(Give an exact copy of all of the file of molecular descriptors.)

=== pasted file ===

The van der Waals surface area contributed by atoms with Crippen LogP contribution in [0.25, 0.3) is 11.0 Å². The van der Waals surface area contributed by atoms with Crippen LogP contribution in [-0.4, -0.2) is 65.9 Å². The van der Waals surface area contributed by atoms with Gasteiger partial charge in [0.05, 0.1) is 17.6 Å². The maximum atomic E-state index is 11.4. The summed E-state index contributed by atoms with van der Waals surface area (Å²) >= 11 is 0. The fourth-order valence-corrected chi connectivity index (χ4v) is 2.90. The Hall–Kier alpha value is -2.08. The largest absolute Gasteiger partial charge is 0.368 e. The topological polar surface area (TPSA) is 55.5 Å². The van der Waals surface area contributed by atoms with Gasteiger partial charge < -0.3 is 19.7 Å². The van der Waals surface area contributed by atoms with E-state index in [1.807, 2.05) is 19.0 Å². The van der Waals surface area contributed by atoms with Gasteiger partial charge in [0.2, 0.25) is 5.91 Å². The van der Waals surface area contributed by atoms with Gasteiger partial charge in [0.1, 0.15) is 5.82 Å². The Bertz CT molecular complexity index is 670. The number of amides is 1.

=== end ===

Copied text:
The van der Waals surface area contributed by atoms with Crippen LogP contribution in [0.25, 0.3) is 11.0 Å². The van der Waals surface area contributed by atoms with Crippen LogP contribution in [-0.4, -0.2) is 65.9 Å². The van der Waals surface area contributed by atoms with Gasteiger partial charge in [0.05, 0.1) is 17.6 Å². The maximum atomic E-state index is 11.4. The summed E-state index contributed by atoms with van der Waals surface area (Å²) >= 11 is 0. The fourth-order valence-corrected chi connectivity index (χ4v) is 2.90. The Hall–Kier alpha value is -2.08. The largest absolute Gasteiger partial charge is 0.368 e. The topological polar surface area (TPSA) is 55.5 Å². The van der Waals surface area contributed by atoms with Gasteiger partial charge < -0.3 is 19.7 Å². The van der Waals surface area contributed by atoms with E-state index in [1.807, 2.05) is 19.0 Å². The van der Waals surface area contributed by atoms with Gasteiger partial charge in [0.2, 0.25) is 5.91 Å². The van der Waals surface area contributed by atoms with Gasteiger partial charge in [0.1, 0.15) is 5.82 Å². The Bertz CT molecular complexity index is 670. The number of amides is 1.